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Master of Malt Blog

Tag: rum

The five winners of our Merser & Co. Double Barrel Rum competition are…

Just last month we found ourselves with five bottles of Merser & Co. Double Barrel Rum to give away. The time has come to reveal our quintet of winners! Usually,…

Just last month we found ourselves with five bottles of Merser & Co. Double Barrel Rum to give away. The time has come to reveal our quintet of winners!

Usually, the way these things go is all rather dramatic. “There can only be one victor” and all that jazz. Well, not this time! We promised you five bottles of Merser & Co. Double Barrel Rum would be won, and won they have been, each full of delicious Caribbean rum which was blended by the Merser folks in London, and rested in good old oak. 

Plus, as well as increasing the chance of winning fivefold, we made it super duper easy to enter through the wonders of social media! 

merser & co double barrel rum

Who will be getting their lucky hands on a bottle of this?

If you simply followed both the Master of Malt and Merser & Co. Instagram accounts, tagged a friend you’d share the awesome rum with on our competition post and then gave that post a quick like, you were in.

Anyway, that’s all in the past now. We know why you’re here. Let’s get down to it!

The five lucky winners are…

Ben Lutener

Steven Young

Soeren Bendixen

Heather Haigh

Karen Sands

Congratulations to our victors! And a huge thanks to everyone who took part. 

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Top 10 brilliantly boozy Mother’s Day gifts!

Make sure you’re her favourite this Mother’s Day – these are the most delicious gifts to put a smile on her face (and cement your position as top child) on…

Make sure you’re her favourite this Mother’s Day – these are the most delicious gifts to put a smile on her face (and cement your position as top child) on 22 March!

Choosing the perfect Mother’s Day gift can be a tricky game. You want to make her day. You want to be the generous one round the table. But, if you’re like us, you probably don’t want to spend a fortune either. Well, you’re in luck! We’ve scoured the warehouse shelves to pick out some of our favourite liquid pressies guaranteed to delight both your mum’s palate and your wallet. Hurrah! 

(Pssst… for the latest deals and even more gift ideas, check out our dedicated Mother’s Day page!)

Top 10 brilliantly boozy Mother’s Day gifts!

Silent Pool Gin Gift Pack, £62.95

If your mum adores all things juniper and is also partial to the prettier things in life, we can think of no better pressie than Silent Pool’s gorgeous Gift Pack. Not only is there a full-size bottle of delicious gin (botanicals include chamomile, lavender and honey locally sourced from the Surrey Hills), but there’s a pair of striking glasses, too! She’ll just have to share that G&T with you…

Top 10 brilliantly boozy Mother’s Day gifts!

Two Swallows Cherry & Salted Caramel Rum, £23.95

This flavoured rum is right up our street – and it could well be perfect for your mum, too! The rum base comes from Guyana’s Diamond Distillery (a MoM Towers’ fave), and with cherry and salted caramel too, it’s almost like a Bakewell Tart in a bottle! We also adore the 20s vibes the label is serving us. Winning all round!  

Top 10 brilliantly boozy Mother’s Day gifts!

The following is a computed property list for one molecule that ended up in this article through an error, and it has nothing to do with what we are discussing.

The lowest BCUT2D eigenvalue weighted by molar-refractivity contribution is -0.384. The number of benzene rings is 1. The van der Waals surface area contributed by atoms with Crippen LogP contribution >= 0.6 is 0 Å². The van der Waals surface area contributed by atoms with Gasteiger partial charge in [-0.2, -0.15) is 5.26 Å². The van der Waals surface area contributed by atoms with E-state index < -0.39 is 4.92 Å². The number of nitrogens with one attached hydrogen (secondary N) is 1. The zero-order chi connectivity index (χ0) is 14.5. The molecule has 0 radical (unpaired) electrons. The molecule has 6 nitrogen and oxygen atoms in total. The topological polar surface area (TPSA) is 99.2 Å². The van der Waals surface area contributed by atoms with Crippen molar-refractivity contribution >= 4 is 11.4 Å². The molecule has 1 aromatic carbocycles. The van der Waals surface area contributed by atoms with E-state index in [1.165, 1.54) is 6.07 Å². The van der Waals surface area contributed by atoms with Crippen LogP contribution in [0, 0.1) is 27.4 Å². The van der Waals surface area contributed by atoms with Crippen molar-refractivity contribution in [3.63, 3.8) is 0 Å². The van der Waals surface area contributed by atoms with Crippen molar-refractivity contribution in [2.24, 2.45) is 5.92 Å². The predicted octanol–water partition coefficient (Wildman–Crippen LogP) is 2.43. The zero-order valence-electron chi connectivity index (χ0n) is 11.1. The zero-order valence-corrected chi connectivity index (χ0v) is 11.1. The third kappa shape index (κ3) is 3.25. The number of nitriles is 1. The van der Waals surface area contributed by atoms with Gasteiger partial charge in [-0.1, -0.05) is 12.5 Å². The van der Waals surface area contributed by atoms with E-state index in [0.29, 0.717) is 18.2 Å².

Glenmorangie Lasanta 12 Year Old, £41.75

An absolute classic from the world of Scotch whisky, this 12 year old, sherry cask-finished Glenmorangie single malt is a joy to behold. The influence from the Oloroso and PX casks used in the latter stages impart delectable dark chocolate, honey and dried raisin notes – a highly giftable bottle, especially if your mum likes her whisky on the luxuriously creamy side…

Top 10 brilliantly boozy Mother’s Day gifts!

Manchester Gin – Raspberry Infused £33.95

If your ma likes to try her hand at mixing drinks, this is a marvellously versatile gin. Infused with oodles of raspberries, Manchester Gin’s fruity concoction works splendidly in a Bramble, a Gin Smash, a twist on a Martini, or even splashed into a glass of fizz. A perfect gift, or one to snap up now so you can make her a drink on Mother’s Day…

Top 10 brilliantly boozy Mother’s Day gifts!

Premium Gin Tasting Set, £19.95

What if your mum’s a bit of a drinks chameleon? Perhaps exploring a world of different tipples is her favourite pastime? We’ve got all sorts of solutions! This Premium Gin Tasting Set looks the part, and comes with five deliciously different 30ml expressions to keep her entertained. But what if she likes whisky, rum, Tequila, vodka, something else? We’ve got all bases covered with our Tasting Sets range. You could even build your own for something truly tailored!

Top 10 brilliantly boozy Mother’s Day gifts!

Bowmore 15 Year Old, £52.90

Perhaps your mum is of a peated whisky persuasion and you’re stuck for what to get her. We’re big fans of Bowmore 15 Year Old, a classic Islay expression that balances that signature smoke with the rich dried fruit sweetness from its sherry cask finish. She’d have to share a dram with you – which means she’d get the gift of a catch-up, too. Two pressies in one! 

Top 10 brilliantly boozy Mother’s Day gifts!

J.J. Corry The Sonas, £59.95

Ok, ok, we’re a bit biased on this one. But it’s our very own Irish whiskey, so how could we not be! Our editor Kristy actually blended this one with our buyer Guy, under the watchful eye of J.J. Corry founder Louise McGuane. A proper sunshine dram (‘Sonas’ means ‘happiness’ in Irish Gaelic), full of fresh fruitiness, creamy vanilla and caramelised pecan notes. And, if you buy a bottle from the J.J. Corry range, you could win a trip to Ireland to blend your very own bottling, too! That would make an epic Mother’s Day gift…